5 Tips For Leasing Your Minerals

You own mineral rights and have been contacted by someone wanting to lease these rights. This may be a very fruitful opportunity for you. Before you celebrate, you should negotiate an equitable lease. The following 5 tips will help you through the process.

  1. Determine who else has been contacted. Do you own the mineral rights with others? Who owns the surrounding mineral rights? You may be able to negotiate a better lease when you and all other interested mineral rights holders work together as a group.
  2. Educate yourself. Who in the surrounding area has signed leases for their mineral rights? Who did they sign with? What are the details and terms? Is there any production in the area already? If so, how good is it? Learn as much as you can about other mineral rights leases in the area. This will help you better understand the value of your mineral rights as well as prepare you for what to expect.
  3. Don’t jump at the first contract and sign without knowing and understanding the terms. Yes, it’s extremely exciting to be able to lease your mineral rights and make money from your property. And yes, you may be able to make some quick cash. However, do your homework. The first offer that’s made isn’t always the best offer. On the other hand, the company who is offering to lease your mineral rights may have a quota and choose someone else’s mineral rights over yours if you play hard ball for too long.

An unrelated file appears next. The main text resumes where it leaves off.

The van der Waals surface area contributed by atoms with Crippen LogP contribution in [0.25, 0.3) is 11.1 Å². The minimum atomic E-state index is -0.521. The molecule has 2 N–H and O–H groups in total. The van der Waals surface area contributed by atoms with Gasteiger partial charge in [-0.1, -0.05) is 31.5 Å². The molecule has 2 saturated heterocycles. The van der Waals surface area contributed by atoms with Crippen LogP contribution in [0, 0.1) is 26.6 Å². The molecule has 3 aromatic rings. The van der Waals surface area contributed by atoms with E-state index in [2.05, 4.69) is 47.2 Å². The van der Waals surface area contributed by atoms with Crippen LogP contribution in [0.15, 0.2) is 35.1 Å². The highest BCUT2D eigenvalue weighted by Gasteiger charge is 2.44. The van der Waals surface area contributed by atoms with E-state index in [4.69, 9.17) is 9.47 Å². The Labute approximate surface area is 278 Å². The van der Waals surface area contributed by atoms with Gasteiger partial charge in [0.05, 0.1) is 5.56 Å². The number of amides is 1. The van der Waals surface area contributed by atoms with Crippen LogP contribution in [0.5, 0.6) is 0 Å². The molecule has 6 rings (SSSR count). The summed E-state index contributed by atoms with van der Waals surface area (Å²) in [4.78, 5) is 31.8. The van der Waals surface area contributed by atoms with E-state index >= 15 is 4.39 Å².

4. Know who you’re dealing with. Are you negotiating with a landman, an independent contractor and representative for oil and gas companies, or are you dealing with a broker who intends on flipping the lease to make money for themselves? Know who you’re negotiating with and who they work for so you can make the best decisions for you and your assets.
  5. Read the fine print. If you don’t understand any of the terms, ask the person who presented you with the lease. That is their job. Have them explain the term or writing that is unclear to you. Make sure that it makes sense before assuming that it is true.

Oil and gas attorneys can be expensive. Many are very busy, which may result in a prolonged effort to get this new lease wrapped up if you don’t know what you want. You may want to consider one to help you finalize the process. Consulting with an attorney who deals with oil and gas leases in the area of your mineral rights can be beneficial. Chances are, they are already familiar with the company desiring to lease your mineral rights. They’ll likely have a better idea of the going rate in your particular area. Likewise, they may already know which terms you’ll be able to negotiate to your advantage.

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